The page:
EXPLAINER-UAW expands strike against GM, Ford in Week 3, spares Stellantis
The United Auto Workers (UAW) union on Friday expanded its coordinated U.S. strike, this time targeting a plant at General Motors and Ford Motor but refraining from an additional walkout from Chrysler parent Stellantis. The ongoing strike is the first-ever simultaneous labor action against the Detroit Three automakers and is now entering its third week after the earlier contracts expired on Sept.
The United Auto Workers (UAW) union on Friday expanded its coordinated U.S. strike, this time targeting a plant at General Motors and Ford Motor but refraining from an additional walkout from Chrysler parent Stellantis.
The ongoing strike is the first-ever simultaneous labor action against the Detroit Three automakers and is now entering its third week after the earlier contracts expired on Sept. 15. The automakers, like their global counterparts, have been focused on cost reductions, which in some cases include job cuts, to help accelerate a shift to electric vehicles (EVs) from gasoline-powered vehicles.
WHO IS THE UNION NEGOTIATING WITH? The UAW, which represents 46,000 GM workers, 57,000 Ford employees and 43,000 Stellantis workers, kicked off negotiations with the companies in July.
The union historically has picked one of the Detroit Three to negotiate with first as the so-called target that sets the pattern on which subsequent deals are based. This time, union President Shawn Fain targeted all three companies simultaneously. Contract talks between the UAW and the Detroit automakers in past years had gone on until the strike deadline and beyond. A Reuters/Ipsos poll found significant support by Americans for the striking auto workers.
HOW WIDESPREAD IS THE STRIKE? The strike has now spread to 25,000 workers, or about one-sixth of the workers employed by the big three. It initially targeted three assembly plants in Michigan, Ohio and Missouri targeted that build the Ford Bronco, Jeep Wrangler and Chevrolet Colorado, along with other popular models.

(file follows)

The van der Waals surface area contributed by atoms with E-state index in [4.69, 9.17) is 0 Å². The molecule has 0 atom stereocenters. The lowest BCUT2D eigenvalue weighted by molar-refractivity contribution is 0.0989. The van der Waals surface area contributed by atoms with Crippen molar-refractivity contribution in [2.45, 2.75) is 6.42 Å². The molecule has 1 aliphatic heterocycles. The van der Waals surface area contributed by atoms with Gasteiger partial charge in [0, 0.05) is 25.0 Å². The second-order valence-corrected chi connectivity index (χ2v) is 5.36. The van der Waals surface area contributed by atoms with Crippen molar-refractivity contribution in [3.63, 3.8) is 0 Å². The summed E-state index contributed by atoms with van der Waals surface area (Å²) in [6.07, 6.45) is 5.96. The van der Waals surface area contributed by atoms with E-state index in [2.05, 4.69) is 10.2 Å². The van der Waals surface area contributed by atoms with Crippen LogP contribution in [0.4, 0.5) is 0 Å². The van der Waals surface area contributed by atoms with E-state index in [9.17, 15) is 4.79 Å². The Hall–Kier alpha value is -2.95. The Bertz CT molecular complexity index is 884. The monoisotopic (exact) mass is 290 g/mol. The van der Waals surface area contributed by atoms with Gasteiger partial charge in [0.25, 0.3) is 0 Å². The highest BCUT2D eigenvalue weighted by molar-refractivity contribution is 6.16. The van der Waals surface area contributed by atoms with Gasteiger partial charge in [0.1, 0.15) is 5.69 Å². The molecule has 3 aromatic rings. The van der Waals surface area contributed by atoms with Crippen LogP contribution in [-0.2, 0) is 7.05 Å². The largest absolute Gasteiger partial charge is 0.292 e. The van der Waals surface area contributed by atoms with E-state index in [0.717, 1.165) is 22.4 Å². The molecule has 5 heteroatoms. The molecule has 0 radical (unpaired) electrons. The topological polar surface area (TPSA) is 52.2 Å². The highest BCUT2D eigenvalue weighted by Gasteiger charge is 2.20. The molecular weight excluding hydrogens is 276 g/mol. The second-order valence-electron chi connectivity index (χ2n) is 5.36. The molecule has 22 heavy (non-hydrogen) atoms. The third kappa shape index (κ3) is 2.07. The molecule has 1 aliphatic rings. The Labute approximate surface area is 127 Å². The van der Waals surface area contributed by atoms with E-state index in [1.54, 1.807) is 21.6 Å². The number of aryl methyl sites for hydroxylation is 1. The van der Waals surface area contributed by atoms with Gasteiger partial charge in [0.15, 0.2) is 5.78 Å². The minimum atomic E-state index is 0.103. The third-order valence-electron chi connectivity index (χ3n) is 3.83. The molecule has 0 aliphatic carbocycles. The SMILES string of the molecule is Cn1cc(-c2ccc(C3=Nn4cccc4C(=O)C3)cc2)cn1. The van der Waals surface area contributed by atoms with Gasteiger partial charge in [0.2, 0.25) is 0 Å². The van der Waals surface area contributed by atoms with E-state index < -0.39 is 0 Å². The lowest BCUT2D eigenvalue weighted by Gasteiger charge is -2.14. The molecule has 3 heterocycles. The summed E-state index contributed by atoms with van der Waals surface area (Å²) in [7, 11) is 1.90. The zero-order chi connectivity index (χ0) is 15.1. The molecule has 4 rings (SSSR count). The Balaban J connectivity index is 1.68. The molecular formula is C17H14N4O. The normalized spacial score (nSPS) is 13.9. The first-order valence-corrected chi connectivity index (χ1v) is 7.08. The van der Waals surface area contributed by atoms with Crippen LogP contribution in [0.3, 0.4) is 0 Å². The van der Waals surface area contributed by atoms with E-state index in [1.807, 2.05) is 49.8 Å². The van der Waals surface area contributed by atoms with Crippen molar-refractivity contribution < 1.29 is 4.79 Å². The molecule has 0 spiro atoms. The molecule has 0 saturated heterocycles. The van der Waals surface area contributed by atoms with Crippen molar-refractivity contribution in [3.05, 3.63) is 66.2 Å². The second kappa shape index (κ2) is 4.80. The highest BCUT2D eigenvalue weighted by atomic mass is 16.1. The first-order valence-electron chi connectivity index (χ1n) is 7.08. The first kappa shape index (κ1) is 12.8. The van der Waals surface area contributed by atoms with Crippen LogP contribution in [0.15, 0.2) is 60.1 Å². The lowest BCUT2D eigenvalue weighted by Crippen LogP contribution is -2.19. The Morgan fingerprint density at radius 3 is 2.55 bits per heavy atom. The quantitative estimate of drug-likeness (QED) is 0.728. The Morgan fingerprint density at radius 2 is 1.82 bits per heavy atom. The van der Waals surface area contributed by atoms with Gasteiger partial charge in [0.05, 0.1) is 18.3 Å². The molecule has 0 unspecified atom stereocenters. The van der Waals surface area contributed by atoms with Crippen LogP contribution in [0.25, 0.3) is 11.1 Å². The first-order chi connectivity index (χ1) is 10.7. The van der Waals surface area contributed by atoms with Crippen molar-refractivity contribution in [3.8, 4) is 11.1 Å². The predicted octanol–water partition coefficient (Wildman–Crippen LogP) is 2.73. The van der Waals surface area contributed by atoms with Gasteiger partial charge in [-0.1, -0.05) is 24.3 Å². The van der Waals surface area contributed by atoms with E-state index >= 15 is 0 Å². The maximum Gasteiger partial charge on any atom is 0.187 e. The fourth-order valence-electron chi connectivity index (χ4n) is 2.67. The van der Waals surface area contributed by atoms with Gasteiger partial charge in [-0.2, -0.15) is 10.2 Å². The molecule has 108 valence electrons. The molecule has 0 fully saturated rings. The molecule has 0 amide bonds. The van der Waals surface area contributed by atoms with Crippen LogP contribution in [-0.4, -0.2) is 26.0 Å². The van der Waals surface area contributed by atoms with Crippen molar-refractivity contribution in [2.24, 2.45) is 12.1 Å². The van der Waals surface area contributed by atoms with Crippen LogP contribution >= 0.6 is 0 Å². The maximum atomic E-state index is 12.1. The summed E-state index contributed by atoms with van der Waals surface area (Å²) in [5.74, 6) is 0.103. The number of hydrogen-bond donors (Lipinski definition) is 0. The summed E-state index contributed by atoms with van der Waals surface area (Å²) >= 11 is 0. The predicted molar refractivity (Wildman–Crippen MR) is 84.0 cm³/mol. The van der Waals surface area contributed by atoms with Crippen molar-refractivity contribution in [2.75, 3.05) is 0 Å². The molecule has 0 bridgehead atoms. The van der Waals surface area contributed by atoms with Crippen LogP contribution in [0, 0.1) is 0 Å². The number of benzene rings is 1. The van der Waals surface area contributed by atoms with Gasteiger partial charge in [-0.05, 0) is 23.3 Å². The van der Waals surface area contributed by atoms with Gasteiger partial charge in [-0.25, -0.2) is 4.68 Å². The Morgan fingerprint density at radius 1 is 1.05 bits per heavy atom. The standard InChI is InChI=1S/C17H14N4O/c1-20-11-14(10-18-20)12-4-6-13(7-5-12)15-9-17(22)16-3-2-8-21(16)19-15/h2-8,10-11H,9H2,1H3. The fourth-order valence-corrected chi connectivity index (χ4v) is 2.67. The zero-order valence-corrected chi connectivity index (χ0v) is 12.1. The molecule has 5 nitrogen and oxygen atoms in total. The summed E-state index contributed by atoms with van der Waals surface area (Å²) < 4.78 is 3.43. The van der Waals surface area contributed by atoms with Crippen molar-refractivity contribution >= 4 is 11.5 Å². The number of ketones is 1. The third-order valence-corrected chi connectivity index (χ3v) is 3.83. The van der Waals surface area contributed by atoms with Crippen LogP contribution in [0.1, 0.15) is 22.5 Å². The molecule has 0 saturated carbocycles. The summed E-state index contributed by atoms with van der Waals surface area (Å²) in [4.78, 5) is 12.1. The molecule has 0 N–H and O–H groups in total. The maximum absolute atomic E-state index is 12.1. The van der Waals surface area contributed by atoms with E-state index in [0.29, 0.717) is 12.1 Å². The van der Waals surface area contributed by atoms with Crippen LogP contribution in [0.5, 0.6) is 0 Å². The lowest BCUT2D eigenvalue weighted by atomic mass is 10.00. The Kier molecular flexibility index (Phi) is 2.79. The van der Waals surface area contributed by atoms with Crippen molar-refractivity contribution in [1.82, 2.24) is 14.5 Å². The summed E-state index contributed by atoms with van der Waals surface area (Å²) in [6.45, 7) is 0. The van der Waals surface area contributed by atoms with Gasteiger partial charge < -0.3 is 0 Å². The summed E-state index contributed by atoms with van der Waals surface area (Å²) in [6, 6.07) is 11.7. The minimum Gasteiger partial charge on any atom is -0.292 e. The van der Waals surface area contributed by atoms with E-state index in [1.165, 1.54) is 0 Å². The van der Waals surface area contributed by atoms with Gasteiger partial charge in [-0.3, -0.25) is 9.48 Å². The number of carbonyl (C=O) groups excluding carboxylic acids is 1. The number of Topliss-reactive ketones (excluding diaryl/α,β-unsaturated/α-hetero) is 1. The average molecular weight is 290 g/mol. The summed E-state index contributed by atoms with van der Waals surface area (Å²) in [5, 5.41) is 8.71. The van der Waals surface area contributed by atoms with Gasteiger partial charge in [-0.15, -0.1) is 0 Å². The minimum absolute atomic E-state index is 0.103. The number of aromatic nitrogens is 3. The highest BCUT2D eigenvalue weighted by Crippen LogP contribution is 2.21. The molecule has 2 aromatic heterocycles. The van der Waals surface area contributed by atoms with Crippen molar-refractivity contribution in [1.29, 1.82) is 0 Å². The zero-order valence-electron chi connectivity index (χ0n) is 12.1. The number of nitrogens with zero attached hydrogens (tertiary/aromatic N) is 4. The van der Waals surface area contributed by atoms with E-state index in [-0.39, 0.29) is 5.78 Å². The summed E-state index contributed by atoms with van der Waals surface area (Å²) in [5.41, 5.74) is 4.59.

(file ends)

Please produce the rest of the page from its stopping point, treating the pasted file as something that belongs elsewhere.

The second round of strikes expanded to 38 locations across 20 states in all nine regions of the UAW, focusing on parts distribution centers. WHAT ARE THE CURRENT OFFERS AND WHAT DOES THE UAW HAVE TO SAY?
The three automakers currently have proposed 20% raises over four-and-a-half years that the union has so far rejected. It has demanded a 40% wage hike, including a 20% immediate increase, and improvements in benefits. Fain has said Stellantis has made progress around cost-of-living allowance payments to offset inflation, as well as the right to strike over product commitments and plant closures.
Talks between Ford and UAW negotiators stalled during the week after the two appeared to be close to an agreement, sources familiar with the development said. WHAT IS AT STAKE?
A full strike would hit earnings at each affected automaker by about $400 million to $500 million per week assuming all production was lost, Deutsche Bank previously estimated. Some losses could be recouped by boosting production schedules later, but that possibility fades if a strike extends to weeks or months. In fiscal 2019, GM's fourth-quarter profit took a $3.6 billion hit from a 40-day UAW strike.
Morgan Stanley analyst Adam Jonas estimated on Sept. 21 that a full month of lost production would cost the three automakers $7 billion to $8 billion in lost profits. WHAT ARE THE UNION'S DEMANDS?
The UAW is pushing automakers to eliminate the two-tier wage system under which new hires can earn far less than veterans. Fain has said repeatedly that the union will push to restore pay improvements tied to the cost of living and retiree benefits cut during the 2008-2009 economic crisis.
The UAW wants strong salary increases, given the financial success of the automakers, citing generous executive payouts and large U.S. federal subsidies for EV sales. The union also wants defined benefit pensions for all workers restored, 32-hour work weeks, job security guarantees and an end to the use of temporary workers.
Fain also is aiming to get agreements that would allow the UAW to represent hourly workers at joint-venture EV battery plants opened or planned by the Detroit Three. WHAT DO AUTOMAKERS WANT?
The Detroit Three want to close the cost gap they have with foreign automakers with non-unionized U.S. factories. Ford sources estimate that their U.S. labor costs are $64 an hour, compared with an estimated $55 for foreign automakers and $45 to $50 for EV leader Tesla.
The companies also want greater flexibility in how they use their U.S. workforce to increase efficiency and cut costs as the industry shifts to EVs. (Reporting By Nathan Gomes, Abhijith G, Joseph White, Ben Klayman and David Shepardson; Editing by Sriraj Kalluvila)
(This story has not been edited by Devdiscourse staff and is auto-generated from a syndicated feed.)